Severe COVID-19 during pregnancy in Sweden, Norway, and Denmark
Research output: Contribution to journal › Journal article › Research › peer-review
INTRODUCTION: Pregnancy is a risk factor for severe coronavirus disease 2019 (COVID-19) and adverse pregnancy outcomes. We aimed to explore maternal characteristics, pregnancy outcomes, vaccination status, and virus variants among pregnant women admitted to intensive care units (ICU) with severe COVID-19.
MATERIAL AND METHODS: We identified pregnant women admitted to ICU in Sweden (n = 96), Norway (n = 31), and Denmark (n = 16) because of severe COVID-19, from national registers and clinical databases between March 2020 and February 2022 (Denmark), August 2022 (Sweden), or December 2022 (Norway). Their background characteristics, pregnancy outcome, and vaccination status were compared with all birthing women and severe acute respiratory syndrome coronavirus 2 (SARS-CoV-2) test-positive pregnant women during the same time period. We calculated the number admitted to ICU per 10 000 birthing and per 1000 SARS-CoV-2 test-positive women during the Index, Alpha, Delta, and Omicron periods.
RESULTS: Women admitted to ICU had a higher mean body mass index, were more often of non-Scandinavian origin, had on average lower education and income levels, had a higher proportion of chronic and pregnancy-related conditions, delivered preterm, had neonates with low Apgar scores, and had more infants admitted to neonatal care, compared with all birthing and test-positive pregnant women. Of those admitted to ICU, only 7% had been vaccinated before admission. Overall, the highest proportion of women admitted to ICU per birthing was during the Delta period (4.1 per 10 000 birthing women). In Norway, the highest proportion admitted to ICU per test-positive pregnant women was during the Delta period (17.8 per 1000 test-positive), whereas the highest proportion of admitted per test-positive in Sweden and Denmark was seen during the Index period (15.4 and 8.9 per 1000 test-positive, respectively).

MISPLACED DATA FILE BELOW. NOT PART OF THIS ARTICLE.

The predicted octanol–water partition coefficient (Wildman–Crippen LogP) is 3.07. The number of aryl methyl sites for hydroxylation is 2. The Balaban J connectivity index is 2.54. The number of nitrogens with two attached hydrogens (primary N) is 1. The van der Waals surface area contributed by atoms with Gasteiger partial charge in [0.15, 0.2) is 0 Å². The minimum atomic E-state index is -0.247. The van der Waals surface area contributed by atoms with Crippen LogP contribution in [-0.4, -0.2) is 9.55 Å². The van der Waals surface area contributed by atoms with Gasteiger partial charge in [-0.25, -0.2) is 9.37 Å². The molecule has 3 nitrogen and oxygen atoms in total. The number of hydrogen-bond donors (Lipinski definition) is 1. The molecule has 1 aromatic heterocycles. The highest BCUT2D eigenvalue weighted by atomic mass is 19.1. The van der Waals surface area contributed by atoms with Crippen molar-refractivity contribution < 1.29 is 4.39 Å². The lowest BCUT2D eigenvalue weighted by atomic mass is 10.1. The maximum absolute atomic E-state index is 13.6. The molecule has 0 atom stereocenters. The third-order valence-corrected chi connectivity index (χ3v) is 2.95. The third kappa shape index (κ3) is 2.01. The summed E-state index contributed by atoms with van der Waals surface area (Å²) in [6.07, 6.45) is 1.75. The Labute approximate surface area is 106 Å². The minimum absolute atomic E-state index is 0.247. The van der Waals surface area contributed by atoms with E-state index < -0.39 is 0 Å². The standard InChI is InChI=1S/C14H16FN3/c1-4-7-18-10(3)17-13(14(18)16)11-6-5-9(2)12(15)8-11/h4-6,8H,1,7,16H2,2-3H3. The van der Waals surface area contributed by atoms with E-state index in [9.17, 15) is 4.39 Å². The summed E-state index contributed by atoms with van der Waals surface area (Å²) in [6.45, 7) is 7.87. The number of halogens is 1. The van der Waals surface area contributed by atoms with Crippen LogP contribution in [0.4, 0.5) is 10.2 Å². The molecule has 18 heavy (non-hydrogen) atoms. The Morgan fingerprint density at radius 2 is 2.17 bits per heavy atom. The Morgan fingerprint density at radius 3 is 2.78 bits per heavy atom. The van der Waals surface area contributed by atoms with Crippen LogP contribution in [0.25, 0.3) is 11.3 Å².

CONCLUSIONS: Admission to ICU because of COVID-19 in pregnancy was a rare event in the Scandinavian countries, but women who were unvaccinated, of non-Scandinavian origin, and with lower socio-economic status were at higher risk of admission to ICU. In addition, women admitted to ICU for COVID-19 had higher risk of adverse pregnancy outcomes.
|Journal||Acta Obstetricia et Gynecologica Scandinavica|
|Number of pages||9|
|Publication status||E-pub ahead of print - 2023|
© 2023 The Authors. Acta Obstetricia et Gynecologica Scandinavica published by John Wiley & Sons Ltd on behalf of Nordic Federation of Societies of Obstetrics and Gynecology (NFOG).